The Baltimore Police Department is ending a tuition reimbursement program that helped hundreds of officers earn college degrees, a move officials say is a casualty of budget cuts.
The program, a recruiting tool that many now in police leadership positions in Baltimore and elsewhere used to earn their degrees in criminal justice, will not be funded beyond the spring 2009 semester.
Officials are exploring alternative ways to help officers with financial aid but acknowledge many will likely be forced to drop out.
In a letter to officers, Police Commissioner Frederick H. Bealefeld III, who has pushed for training and education during his time as commissioner, wrote that he asked his leadership team to review the budget to contain costs "without hampering our primary objective of keeping the citizens of Baltimore City and our members safe."
Deputy Commissioner Deborah Owens said police leaders hope the cut is a temporary one. Without slashing the program, which is budgeted at $400,000 but regularly pays out $800,000 to $1 million, Owens said, the department was facing the possibility of layoffs.
"This is just for the 2010 budget," Owens said. "This entire department is committed to furthering education."
Police union President Robert Cherry is speaking out against the cut, saying the department needs to maintain its commitment to those officers already enrolled and that the program's recruitment advantages "supersede the financial necessity to make these cuts."
He said he is receiving phone calls and e-mails from officers concerned that the cut represents a broader disinvestment in the rank and file.
"This is just foreshadowing of things to come," Cherry said, noting changes to retirement payouts. "We're starting to rethink: Is this administration as committed to the rank and file as they pretend as they are?"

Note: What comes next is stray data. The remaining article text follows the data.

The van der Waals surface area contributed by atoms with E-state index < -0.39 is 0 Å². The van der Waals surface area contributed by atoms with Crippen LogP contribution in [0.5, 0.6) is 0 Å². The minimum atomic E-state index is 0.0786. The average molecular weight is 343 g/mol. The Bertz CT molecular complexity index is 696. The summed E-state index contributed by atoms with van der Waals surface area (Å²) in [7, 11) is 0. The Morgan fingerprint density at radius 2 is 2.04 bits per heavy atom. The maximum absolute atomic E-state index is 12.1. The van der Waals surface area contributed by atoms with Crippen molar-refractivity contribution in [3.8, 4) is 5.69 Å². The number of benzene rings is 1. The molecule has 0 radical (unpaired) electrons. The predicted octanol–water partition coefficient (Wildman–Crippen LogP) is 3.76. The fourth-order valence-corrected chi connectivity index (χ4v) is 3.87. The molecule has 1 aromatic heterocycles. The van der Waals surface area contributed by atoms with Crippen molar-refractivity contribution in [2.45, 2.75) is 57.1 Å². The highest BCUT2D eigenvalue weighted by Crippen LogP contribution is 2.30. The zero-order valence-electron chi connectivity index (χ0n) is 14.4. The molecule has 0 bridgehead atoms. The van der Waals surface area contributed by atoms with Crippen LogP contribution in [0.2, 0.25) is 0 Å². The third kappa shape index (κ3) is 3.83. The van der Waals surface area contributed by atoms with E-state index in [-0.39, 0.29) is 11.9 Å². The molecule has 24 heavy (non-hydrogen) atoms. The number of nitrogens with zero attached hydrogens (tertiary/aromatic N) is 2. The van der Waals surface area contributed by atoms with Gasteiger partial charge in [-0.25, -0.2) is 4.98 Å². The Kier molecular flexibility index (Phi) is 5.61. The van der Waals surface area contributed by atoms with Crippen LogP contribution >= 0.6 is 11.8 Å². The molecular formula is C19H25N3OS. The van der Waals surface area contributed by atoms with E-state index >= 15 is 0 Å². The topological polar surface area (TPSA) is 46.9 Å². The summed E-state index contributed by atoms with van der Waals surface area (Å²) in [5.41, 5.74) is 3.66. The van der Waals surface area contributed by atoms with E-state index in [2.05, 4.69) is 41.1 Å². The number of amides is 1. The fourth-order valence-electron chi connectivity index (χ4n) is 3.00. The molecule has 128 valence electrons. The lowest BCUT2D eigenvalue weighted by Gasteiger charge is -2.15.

Doug Ward, director of the Johns Hopkins University's public safety leadership division, estimated that about one-third of his students in police-related studies are Baltimore police officers. He said many of them are panicking.
He said the cut was not necessarily a surprise - Baltimore was one of the last area police agencies to provide tuition reimbursement, and the economy is forcing tough decisions across the country. But he said he was disappointed.
"In today's world, [higher education] is becoming almost a standard," Ward said. "It's a shame to see anything that inhibits that, but we also realize there are fiscal realities."
The program not only helped officers attend school but also held them accountable for their performance, with the amount of reimbursement tied to performance. Members who attained a "B" or better received full reimbursement. Those who received a "C" received 75 percent, and lesser grades were not reimbursed.
Officers were also required to sign a form agreeing to remain with the Police Department for at least one year after completing a degree. The general order spelling out the rules, however, repeatedly notes that the perks are contingent on the city budget.
Cherry said he and other union officials are taking up Bealefeld's offer to sit on a committee charged with finding alternative private funding to maintain the program.
"I think the funding is there - it's a matter of prioritizing in the budget," Cherry said. "They're telling me the budget is down to the marrow of the bone. I don't think it is yet."